Although the practice of vaping was once seen as both attractive and safe, the tides have taken a major turn. After countless cases have revealed the highly addictive and potentially harmful nature of vaping products, as well as misleading marketing tactics used by many manufacturers, both individuals and government agencies have filed suits against the makers of Juul — one of the most prominent e-cigarette products that have now fallen out of favor.
Studies have found that indoor environments often contain organic levels averaging two to five times of those you’ll find outdoors. But while chemical contaminants like VOCs may be inhaled without someone realizing it, e-cigarettes are knowingly inhaled — and they’ve created some major problems. Although they were initially quite popular, particularly among younger users (with 13% of teens engaging in vaping), these products have been on the receiving end of a lot of flack. According to lawsuits, Juul makers relied on “slick marketing” techniques and social media campaigns to promote their products, which understandably had a major influence on younger generations. And because the products were purportedly both fun and safe, many users didn’t completely realize what they were getting into.
Despite the fact that 4.5 million Americans are bitten by dogs every year, canines are often constant companions for U.S. residents. However, some people brought their Juuls — rather than their four-legged friends — everywhere they go. And, as it turns out, this decision ended causing substantial harm to many users.
At least one Oregon student has sued Juul and Atria Group (which owns 35% of Juul’s stock) for injury and addiction, as the plaintiff claims that the company did not warn consumers that the products were addictive and that they could cause injury. As a result of the student’s usage, he is now addicted to nicotine and has suffered seizures — both of which, he alleges, would not have occurred if he had been aware of the product’s risks. The suit claims that Juul failed to tell consumers that its products contained any nicotine at all in early advertisements and that Juul still has not disclosed that its e-cigarettes contain harmful ingredients. Moreover, the suit claims that Juul has shown negligence in marketing its products to minors. And while 96% of personal injury cases are settled through negotiation, the student in question is requesting a jury trial.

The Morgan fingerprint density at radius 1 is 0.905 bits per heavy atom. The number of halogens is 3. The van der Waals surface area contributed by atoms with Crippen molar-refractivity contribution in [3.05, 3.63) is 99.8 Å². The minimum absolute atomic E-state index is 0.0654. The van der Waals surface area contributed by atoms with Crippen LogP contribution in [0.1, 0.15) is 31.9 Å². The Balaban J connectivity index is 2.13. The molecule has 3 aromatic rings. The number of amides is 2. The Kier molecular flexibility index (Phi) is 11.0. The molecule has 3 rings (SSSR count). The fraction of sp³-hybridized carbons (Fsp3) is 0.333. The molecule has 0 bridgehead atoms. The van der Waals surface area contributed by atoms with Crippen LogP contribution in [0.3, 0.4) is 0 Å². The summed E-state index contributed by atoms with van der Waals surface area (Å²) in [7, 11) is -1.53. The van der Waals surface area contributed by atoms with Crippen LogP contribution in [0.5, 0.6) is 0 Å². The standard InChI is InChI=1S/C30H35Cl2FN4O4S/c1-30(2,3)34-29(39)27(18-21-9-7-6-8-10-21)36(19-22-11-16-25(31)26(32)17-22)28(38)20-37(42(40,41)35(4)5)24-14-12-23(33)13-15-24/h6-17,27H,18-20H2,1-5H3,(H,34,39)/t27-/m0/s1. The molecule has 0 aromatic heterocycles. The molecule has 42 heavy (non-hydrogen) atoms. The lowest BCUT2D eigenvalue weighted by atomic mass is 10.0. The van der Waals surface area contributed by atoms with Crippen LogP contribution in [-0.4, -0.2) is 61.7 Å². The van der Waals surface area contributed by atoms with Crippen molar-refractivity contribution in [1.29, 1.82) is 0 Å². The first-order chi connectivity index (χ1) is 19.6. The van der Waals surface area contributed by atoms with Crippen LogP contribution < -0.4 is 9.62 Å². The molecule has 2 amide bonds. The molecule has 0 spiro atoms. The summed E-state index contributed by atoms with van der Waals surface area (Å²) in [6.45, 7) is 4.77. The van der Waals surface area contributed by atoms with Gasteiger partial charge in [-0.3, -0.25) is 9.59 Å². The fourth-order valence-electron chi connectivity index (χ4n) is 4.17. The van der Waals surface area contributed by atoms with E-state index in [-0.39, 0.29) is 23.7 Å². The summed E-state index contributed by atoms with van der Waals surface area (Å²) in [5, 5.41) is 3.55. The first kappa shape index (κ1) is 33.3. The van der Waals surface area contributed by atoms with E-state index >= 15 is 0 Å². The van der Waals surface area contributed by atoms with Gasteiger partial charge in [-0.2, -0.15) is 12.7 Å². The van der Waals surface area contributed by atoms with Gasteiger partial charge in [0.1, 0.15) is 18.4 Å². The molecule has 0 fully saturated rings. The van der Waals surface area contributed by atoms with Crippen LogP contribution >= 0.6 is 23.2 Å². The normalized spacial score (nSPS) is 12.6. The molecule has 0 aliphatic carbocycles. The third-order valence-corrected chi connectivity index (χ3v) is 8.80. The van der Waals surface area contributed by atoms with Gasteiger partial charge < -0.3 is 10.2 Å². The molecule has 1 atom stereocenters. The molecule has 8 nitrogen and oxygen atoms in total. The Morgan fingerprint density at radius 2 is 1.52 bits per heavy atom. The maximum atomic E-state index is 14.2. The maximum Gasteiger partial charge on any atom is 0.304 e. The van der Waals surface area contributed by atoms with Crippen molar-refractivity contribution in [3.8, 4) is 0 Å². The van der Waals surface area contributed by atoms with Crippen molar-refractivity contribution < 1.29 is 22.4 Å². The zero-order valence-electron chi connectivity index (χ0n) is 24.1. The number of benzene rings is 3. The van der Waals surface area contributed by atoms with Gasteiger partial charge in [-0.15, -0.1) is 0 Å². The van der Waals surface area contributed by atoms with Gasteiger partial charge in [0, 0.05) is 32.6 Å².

This is far from the only case being brought against Juul, however. Aside from other lawsuits filed on behalf of injured individuals, several local governments and organizations — including Boulder and Eagle counties in Colorado and school districts in Alabama, Missouri, and other states — are also taking legal action against the e-cigarette company. Now, several states are investigating Juul or have already taken things a step further. California, North Carolina, New York, Minnesota, and Arizona have all seen their attorney’s general file suits against the company, and it’s likely that more litigation may be forthcoming. Many of the suits claim that Juul used Big Tobacco tactics to target younger consumers and to promote a “safer” alternative to cigarettes that turned out to be anything but.
Upon announcing New York State’s suit, Attorney General Letitia James explained in a statement: “There can be no doubt that Juul’s aggressive advertising has significantly contributed to the public health crisis that has left youth in New York and across the country addicted to its products… By glamorizing vaping, while at the same time downplaying the nicotine found in vaping products, Juul is putting countless New Yorkers at risk. I am prepared to use every legal tool in our arsenal to protect the health and safety of our youth.”
Although the President announced a new policy on January 2 that would eliminate most flavored e-cigarettes to discourage teen vaping, many lawmakers on the state level want to address the issue on the state, rather than the federal, level. Currently, Juul has suspended its advertising and has ceased order acceptance for mint-flavored vaping pods — but whether the problem will be solved altogether remains to be seen.